Trump, Entrepreneurship, and the Consequences of Running the Government like a Business Startup

For most observers President Trump’s behavior has ranged from frustrating and confusing to downright dangerous. He has consistently used exaggeration, hyperbole, and flat-out lying to cause complete confusion in political dialogues across America and the world. He has also created serious problems through questionable appointments for key positions, inattentiveness to essential responsibilities, and a chaotic approach to engaging traditional roles and responsibilities associated with the presidency. The result has been a litany of questions regarding the seemingly irrational contradictions of his party’s platform, as well as his own self-interest.

Yet, with every mistake and questionable act his supporters only reaffirm their devotion to him. As with all devotion it begins with complete acceptance of Trump’s claims of preeminence. Next is the establishment of strong bulwarks of avoidance, “whataboutism”, and willful ignorance with regards to any arguments or evidence threatening those claims. Finally, they have proven willing to proactively attack sources of that evidence as part of the ongoing ‘information war’ against his detractors and their “fake news”. Whether it’s illegal immigration, the benefit of recent tax cuts, bringing back coal, the legitimacy of climate change, or even Obama’s birth certificate, this framework has come to define ‘Trumpolitics’. And as galvanizing as Trump’s presidency has been for his core supporters and the Right in general, it has also come to define the Left through their anxious, angry, and confused responses to his leadership.

However, when viewed from the perspective of the President’s most important skill set, entrepreneurship, things become much clearer. Once elected, he was not settling into an established government position, he was creating the political version of a business startup. He was never a candidate with a platform, he was a entrepreneur looking for opportunities in a new market. And his supporters were never looking for a political advocate, they wanted anyone who could promise the cure for ‘Obama-Hillary disease’. In the end, Trump’s greatest achievement might be the creation of entrepreneurial politics, the manipulation of political groups through marketization of their key issues for personal gain.

“Good marketing makes the company look smart. Great marketing makes the customer feel smart.” — Joe Chernov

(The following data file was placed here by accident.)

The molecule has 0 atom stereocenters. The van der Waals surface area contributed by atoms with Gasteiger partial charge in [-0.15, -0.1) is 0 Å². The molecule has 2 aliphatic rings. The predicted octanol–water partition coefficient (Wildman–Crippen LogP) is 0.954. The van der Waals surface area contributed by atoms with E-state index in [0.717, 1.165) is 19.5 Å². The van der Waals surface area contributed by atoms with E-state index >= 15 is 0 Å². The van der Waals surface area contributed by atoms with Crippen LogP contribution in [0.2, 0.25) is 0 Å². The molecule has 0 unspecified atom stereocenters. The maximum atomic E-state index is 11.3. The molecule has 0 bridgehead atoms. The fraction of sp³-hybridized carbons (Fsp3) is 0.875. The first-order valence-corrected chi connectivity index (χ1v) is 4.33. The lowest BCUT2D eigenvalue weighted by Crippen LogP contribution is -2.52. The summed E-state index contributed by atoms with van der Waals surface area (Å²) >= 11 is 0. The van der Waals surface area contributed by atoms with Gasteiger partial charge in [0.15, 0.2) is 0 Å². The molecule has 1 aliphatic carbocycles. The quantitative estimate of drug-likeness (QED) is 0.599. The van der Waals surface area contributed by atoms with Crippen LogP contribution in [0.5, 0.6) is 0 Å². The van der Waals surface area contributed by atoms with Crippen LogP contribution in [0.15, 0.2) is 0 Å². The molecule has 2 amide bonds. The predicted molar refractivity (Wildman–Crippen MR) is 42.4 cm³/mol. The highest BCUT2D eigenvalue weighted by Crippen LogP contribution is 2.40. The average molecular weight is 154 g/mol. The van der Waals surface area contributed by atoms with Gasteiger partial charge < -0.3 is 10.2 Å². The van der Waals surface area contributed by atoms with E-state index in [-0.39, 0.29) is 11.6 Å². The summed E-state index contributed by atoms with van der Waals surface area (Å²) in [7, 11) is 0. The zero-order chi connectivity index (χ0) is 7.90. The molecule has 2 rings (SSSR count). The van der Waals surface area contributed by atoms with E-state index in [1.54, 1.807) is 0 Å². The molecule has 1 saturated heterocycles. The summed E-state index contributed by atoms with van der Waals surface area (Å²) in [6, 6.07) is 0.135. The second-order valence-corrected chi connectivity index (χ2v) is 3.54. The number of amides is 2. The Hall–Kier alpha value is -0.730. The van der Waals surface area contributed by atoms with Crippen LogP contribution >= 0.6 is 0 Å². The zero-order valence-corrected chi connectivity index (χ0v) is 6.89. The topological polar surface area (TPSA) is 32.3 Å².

From the very beginning Trump marketed his approach to American politics using the skills and experiences he accumulated through a lifetime of entrepreneurship. He began with no experience in politics or any other form of public service. He did not have a personal crusade built on years of being a minority, a veteran, or an environmentalist. In fact, he had no clear position on most key social and political issues in America today. Those issues he did attempt to make clear statements on during the 2016 election were often contradicted by previous statements he had made years earlier when he was friends with the Clintons and other Democrats. Until he descended down the escalator of Trump Tower to announce his candidacy for president no one, including himself, thought of him as a politician.

He was however a successful entrepreneur with a brand that had been carefully cultivated for decades, and a product line that created instant customer loyalty amongst some Americans. Even if you didn’t know exactly who Donald Trump was, you recognized the name from somewhere. And as the “birther conspiracy” gained momentum he was increasingly committed to making sure it was connected to him politically, despite the broader tones of racism and xenophobia the narrative suggested. And what exactly was his product? He was promising conservatives the strongest antidote available for the Obama-Hillary disease they were convinced was afflicting the country. He was promising them cover for their own perspectives by always being the loudest voice at the rally so to speak. He gave them the opportunity to speak out against immigrants, Muslims, the media, and Democrats without the shame and embarrassment normally associated with pseudo-racist, xenophobic, or excessively paranoid behavior. He gave them the confidence to fight back against political correctness.